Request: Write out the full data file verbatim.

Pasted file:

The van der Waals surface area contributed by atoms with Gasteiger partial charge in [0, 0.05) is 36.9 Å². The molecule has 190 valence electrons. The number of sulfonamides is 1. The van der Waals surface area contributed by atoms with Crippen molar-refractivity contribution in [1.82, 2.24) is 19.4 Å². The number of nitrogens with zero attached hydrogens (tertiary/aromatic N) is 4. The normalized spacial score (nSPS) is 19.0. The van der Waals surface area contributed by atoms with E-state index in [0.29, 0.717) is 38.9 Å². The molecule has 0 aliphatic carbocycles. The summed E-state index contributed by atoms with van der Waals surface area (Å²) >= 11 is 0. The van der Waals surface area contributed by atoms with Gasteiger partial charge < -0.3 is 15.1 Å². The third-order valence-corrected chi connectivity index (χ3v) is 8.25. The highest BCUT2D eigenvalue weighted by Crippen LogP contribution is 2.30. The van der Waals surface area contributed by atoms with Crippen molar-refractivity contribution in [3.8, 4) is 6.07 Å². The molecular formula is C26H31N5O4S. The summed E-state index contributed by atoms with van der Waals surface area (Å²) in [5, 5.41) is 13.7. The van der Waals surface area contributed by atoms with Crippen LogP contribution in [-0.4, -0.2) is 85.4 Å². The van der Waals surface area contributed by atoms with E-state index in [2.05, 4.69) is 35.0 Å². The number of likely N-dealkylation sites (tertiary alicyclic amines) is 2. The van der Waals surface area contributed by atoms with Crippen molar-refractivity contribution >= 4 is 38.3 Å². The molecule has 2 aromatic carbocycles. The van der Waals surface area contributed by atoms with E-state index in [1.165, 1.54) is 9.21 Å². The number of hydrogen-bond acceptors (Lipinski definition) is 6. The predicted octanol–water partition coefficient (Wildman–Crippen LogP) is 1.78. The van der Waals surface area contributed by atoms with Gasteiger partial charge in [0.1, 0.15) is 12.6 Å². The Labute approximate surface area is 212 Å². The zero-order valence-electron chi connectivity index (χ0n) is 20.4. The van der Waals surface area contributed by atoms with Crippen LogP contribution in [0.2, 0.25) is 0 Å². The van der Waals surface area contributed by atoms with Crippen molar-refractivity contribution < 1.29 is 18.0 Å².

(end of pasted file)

The van der Waals surface area contributed by atoms with Gasteiger partial charge in [0, 0.05) is 36.9 Å². The molecule has 190 valence electrons. The number of sulfonamides is 1. The van der Waals surface area contributed by atoms with Crippen molar-refractivity contribution in [1.82, 2.24) is 19.4 Å². The number of nitrogens with zero attached hydrogens (tertiary/aromatic N) is 4. The normalized spacial score (nSPS) is 19.0. The van der Waals surface area contributed by atoms with E-state index in [0.29, 0.717) is 38.9 Å². The molecule has 0 aliphatic carbocycles. The summed E-state index contributed by atoms with van der Waals surface area (Å²) >= 11 is 0. The van der Waals surface area contributed by atoms with Gasteiger partial charge < -0.3 is 15.1 Å². The third-order valence-corrected chi connectivity index (χ3v) is 8.25. The highest BCUT2D eigenvalue weighted by Crippen LogP contribution is 2.30. The van der Waals surface area contributed by atoms with Crippen molar-refractivity contribution in [3.8, 4) is 6.07 Å². The molecular formula is C26H31N5O4S. The summed E-state index contributed by atoms with van der Waals surface area (Å²) in [5, 5.41) is 13.7. The van der Waals surface area contributed by atoms with Crippen LogP contribution in [-0.4, -0.2) is 85.4 Å². The van der Waals surface area contributed by atoms with E-state index in [2.05, 4.69) is 35.0 Å². The number of likely N-dealkylation sites (tertiary alicyclic amines) is 2. The van der Waals surface area contributed by atoms with Crippen molar-refractivity contribution >= 4 is 38.3 Å². The molecule has 2 aromatic carbocycles. The van der Waals surface area contributed by atoms with E-state index in [1.165, 1.54) is 9.21 Å². The number of hydrogen-bond acceptors (Lipinski definition) is 6. The predicted octanol–water partition coefficient (Wildman–Crippen LogP) is 1.78. The van der Waals surface area contributed by atoms with Gasteiger partial charge in [0.1, 0.15) is 12.6 Å². The Labute approximate surface area is 212 Å². The zero-order valence-electron chi connectivity index (χ0n) is 20.4. The van der Waals surface area contributed by atoms with Crippen LogP contribution in [0.2, 0.25) is 0 Å². The van der Waals surface area contributed by atoms with Crippen molar-refractivity contribution < 1.29 is 18.0 Å².